Rise of Lottery Man: Stefan Mandel

Stefan Mandel
Monday December 17, 2018 13:18 pm

The Lottery Lab Staff

Stefan Mandel, a Romanian economist managed to hit the 6 winning numbers in the Virginia State lottery on February 15, 1992, for a jackpot worth $27,036,142. In the coming days, officials found out that the winner also managed to secure 6 second prizes, 132 third prizes and 135 other minor prizes collectively worth another $900 K.

Mandel was a natural with math and numbers and had created an algorithm based on theoretical probability papers written by the 13th-century mathematician Leonardo Fibonacci. It took years of research for him to write his algorithm named “number-picking-algorithm”. Mandel based his algorithm on a method he dubbed “combinatorial condensation.” He claims to be a weekend mathematician and an accountant with little formal education. Mendel claimed that he could accurately predict 5 of the 6 winning numbers., Doing so reduces the number of combinations in a lottery from millions to mere thousands. He then took a big risk by purchasing large blocks of lottery tickets with the combinations by getting help from his friends and acquaintances.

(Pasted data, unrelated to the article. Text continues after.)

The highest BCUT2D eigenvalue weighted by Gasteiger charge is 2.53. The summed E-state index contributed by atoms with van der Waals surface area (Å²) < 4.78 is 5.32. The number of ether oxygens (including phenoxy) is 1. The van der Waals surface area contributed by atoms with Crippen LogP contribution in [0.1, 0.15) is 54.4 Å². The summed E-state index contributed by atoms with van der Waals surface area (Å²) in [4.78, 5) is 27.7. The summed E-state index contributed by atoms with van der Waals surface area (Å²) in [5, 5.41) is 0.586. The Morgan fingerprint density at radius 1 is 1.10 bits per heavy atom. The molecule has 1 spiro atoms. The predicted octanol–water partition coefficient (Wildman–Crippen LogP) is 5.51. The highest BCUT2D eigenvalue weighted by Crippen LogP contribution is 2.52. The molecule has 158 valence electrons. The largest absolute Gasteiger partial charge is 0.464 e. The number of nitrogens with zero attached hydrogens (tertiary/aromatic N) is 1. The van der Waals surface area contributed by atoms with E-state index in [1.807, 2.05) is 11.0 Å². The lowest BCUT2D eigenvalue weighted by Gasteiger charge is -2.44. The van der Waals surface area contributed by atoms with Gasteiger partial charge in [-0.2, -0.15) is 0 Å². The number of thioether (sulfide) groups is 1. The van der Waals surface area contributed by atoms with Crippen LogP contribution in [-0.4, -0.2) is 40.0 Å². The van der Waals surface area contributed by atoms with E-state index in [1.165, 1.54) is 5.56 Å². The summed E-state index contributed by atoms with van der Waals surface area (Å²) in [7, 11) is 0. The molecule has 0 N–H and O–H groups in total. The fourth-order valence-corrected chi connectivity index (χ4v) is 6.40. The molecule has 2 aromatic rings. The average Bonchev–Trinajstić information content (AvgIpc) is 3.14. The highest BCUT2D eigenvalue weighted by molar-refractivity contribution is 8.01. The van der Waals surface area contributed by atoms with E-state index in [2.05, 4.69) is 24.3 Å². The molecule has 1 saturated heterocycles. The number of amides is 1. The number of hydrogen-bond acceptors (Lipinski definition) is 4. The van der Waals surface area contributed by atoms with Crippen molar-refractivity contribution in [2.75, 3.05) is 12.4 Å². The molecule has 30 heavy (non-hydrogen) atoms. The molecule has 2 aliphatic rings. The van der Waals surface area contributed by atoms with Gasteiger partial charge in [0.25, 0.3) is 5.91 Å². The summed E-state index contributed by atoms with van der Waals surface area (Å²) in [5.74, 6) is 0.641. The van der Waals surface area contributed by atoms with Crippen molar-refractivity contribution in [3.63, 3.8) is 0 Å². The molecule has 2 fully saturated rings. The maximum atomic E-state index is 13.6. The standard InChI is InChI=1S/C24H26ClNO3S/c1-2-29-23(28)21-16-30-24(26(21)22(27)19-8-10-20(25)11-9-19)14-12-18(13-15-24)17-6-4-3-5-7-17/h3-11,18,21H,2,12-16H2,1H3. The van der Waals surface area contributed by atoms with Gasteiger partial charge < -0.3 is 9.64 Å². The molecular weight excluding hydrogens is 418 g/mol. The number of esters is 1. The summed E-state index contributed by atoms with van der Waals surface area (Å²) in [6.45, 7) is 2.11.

His theory and risk paid off when he won his first prize worth $19.3 K. After expenses, he walked away with about $4 K which was sufficient to bribe the foreign ministry officials to flee back to Romania for a new life. After his win, he roamed around Europe and settled in Australia to approach the lottery games in a different way.

He realized something important. In some lottos, the total number of tickets sold was lower than the jackpot. This meant that the expected return on a single ticket was positive. Although the calculation required to know when this is true is quite simple (even a high school math student can calculate the combination), the real question was how he to get the cash to place the bet and how to fill out hundreds of thousands of tickets, number by number, manually?

Mandel came up with a full-fledged automated system using printers and computers running his algorithm to print pre-populated tickets with every possible number. He convinced hundreds of investors to play the lottery in a pool to turn his idea into reality.

Throughout the 1980s, they managed to win 12 lotteries worth $400 K across UK and Australia. In 1987, he scooped up a big cash prize of $1.3 million and walked away with 97K after taxes and investors. As he was consistently winning, the lotteries changed their laws outlawing computer-printed tickets and the bulk purchasing of tickets.

After that, he shifted his focus somewhere else. Let’s find it out in the next post